Tim Ebner is former senior editor of Associations Now in Washington, DC.
Americans are self-segregating along political, social, and other divides. An increasingly splintered society poses new challenges for associations as conveners of communities.
The aspiration expressed in America’s founding motto, E pluribus unum—“out of many, one”—seems a far cry from 21st-century reality. According to the Pew Research Center, Americans are more divided now than at any time since Pew started tracking political values in 1994.
And a splintered society can quickly generate fear and distrust. Look no further than the current state of two-party politics: In 2016, 55 percent of Democrats and 49 percent of Republicans said they were “afraid” of the other, according to Pew.
As conveners and community builders, associations depend on people’s willingness and ability to talk to one another, build consensus where possible, and disagree without being disagreeable. That kind of civil interaction is becoming increasingly difficult, particularly as associations confront polarization over wedge issues that have the potential to divide their members and other stakeholders into conflicting camps.
Mary Ghikas, executive director of the American Library Association, says she’s worried about political and social polarization, and that’s why she’s reinforcing ALA’s core values, which for decades have helped to define and guide the profession.
“There has always been a splintering in associations, whether by professional specialization or special interest groups,” Ghikas says. “How do you let people find their niche, but also keep the whole together? Increasingly, for us, it’s come down to our mission and core values.”
In the last few years, ALA has put renewed energy into promoting values like equity, diversity, and inclusion, which Ghikas says act as a unifying force among members and the communities they serve.
How do you let people find their niche, but also keep the whole together?
“Public libraries are of their communities and in their communities, and overwhelmingly that means the entire community,” she says. “Right now, there are huge issues around how we hold conversations and who we should trust. Librarians have to talk to [others with varying viewpoints], deal with topics they’re not comfortable with, and explore each other’s differences.”
Ghikas says librarians are in a prime position to lead some of those difficult conversations. According to a 2016 survey from the Maine State Library, librarians are the second-most-trusted professionals in the state behind nursing, ranking higher than clergy members, police officers, and doctors—findings that closely track similar national surveys.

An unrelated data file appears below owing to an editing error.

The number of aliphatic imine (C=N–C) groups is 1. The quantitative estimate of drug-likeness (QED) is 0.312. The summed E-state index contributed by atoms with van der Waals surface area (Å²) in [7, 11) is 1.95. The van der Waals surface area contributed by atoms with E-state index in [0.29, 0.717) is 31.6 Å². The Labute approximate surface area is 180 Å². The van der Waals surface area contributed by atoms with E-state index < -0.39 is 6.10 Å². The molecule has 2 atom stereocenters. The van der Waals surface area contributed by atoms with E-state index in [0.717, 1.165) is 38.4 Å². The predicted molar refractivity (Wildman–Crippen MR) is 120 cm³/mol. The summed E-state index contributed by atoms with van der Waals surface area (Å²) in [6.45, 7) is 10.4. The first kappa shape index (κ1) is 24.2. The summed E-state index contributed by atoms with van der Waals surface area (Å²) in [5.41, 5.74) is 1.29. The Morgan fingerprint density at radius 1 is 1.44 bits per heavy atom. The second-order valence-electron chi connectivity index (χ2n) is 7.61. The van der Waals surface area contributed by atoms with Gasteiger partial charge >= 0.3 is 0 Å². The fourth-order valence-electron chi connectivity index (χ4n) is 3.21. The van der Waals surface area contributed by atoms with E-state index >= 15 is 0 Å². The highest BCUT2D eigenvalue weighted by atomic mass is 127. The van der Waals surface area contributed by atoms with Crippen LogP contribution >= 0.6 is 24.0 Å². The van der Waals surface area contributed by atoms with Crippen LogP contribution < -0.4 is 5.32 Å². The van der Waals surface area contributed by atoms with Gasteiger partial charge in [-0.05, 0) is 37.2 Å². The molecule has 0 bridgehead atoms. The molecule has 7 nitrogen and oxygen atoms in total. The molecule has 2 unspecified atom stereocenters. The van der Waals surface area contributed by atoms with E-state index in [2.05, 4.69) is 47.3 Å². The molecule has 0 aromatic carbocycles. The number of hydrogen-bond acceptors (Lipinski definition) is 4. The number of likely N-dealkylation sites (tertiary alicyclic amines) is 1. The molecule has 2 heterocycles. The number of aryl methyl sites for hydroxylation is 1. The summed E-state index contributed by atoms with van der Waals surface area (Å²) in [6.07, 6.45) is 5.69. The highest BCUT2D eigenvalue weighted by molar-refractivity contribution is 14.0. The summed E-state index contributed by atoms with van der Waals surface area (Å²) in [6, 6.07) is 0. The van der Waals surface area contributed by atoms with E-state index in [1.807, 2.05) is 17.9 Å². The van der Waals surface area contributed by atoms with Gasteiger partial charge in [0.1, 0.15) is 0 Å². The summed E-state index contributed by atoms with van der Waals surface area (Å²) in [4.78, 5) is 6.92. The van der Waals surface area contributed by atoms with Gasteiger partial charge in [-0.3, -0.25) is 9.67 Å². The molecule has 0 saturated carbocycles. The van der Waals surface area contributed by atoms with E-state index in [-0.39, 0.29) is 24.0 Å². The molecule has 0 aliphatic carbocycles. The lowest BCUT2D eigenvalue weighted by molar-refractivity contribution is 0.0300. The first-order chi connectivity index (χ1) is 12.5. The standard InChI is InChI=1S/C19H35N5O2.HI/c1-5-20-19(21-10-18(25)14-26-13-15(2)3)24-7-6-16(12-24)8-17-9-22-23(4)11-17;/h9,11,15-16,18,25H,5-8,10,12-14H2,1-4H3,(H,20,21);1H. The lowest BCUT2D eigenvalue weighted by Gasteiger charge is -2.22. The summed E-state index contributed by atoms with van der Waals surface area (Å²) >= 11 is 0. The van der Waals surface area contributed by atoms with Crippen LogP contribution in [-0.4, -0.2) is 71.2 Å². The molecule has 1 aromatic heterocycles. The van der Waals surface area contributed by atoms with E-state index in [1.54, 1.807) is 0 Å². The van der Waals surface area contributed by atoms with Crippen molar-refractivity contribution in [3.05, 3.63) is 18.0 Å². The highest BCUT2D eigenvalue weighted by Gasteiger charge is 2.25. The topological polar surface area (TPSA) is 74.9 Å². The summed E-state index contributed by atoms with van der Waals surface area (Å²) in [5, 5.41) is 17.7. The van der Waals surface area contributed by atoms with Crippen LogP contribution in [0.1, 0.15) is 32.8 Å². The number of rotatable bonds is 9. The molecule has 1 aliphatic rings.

That trust can be leveraged to bring people together for important dialogue. For example, it enabled a local library in Charlottesville, Virginia, to create a safe space for community discussion after a rally of white supremacists turned violent last summer. Months later, the same library—the Jefferson-Madison Regional Library, which sits across the street from Emancipation Park (formerly Lee Park, where the protests were centered)—welcomed community members to tell firsthand stories of their experiences that day.
“The polarization was consciously in our minds,” says Keith Weimer, president of the Virginia Library Association. “We want libraries to be open to the people and to play a role as a community institution . . . and I think for an association, we’ve consciously tried to be representative of all library workers.”
Regardless of industry or profession, associations need to “survey the landscape and be aware of the tensions in our communities,” he says. “Don’t pretend it doesn’t exist or look at it as something that doesn’t affect us. Look for opportunities to be proactive.”
For VLA, one of those opportunities came in October at its annual conference, which was themed “Breaking Barriers, Building Bridges.” Keynoter Margot Lee Shetterly, author of Hidden Figures—the book-turned-movie that told the story of three African-American women who played vital roles at NASA in the early years of the space program—reflected on a contentious year and offered a vision for how a collective identity can transcend political and social divides.
“In telling the story of the women who broke barriers of both race and gender, she also wanted to emphasize that they led lives that were very much in common with any American,” Weimer says. “She wanted to tell stories not only of black lives, but also of American lives—lives that would be defined by their commonalities with other Americans and their participation in widely shared national events.”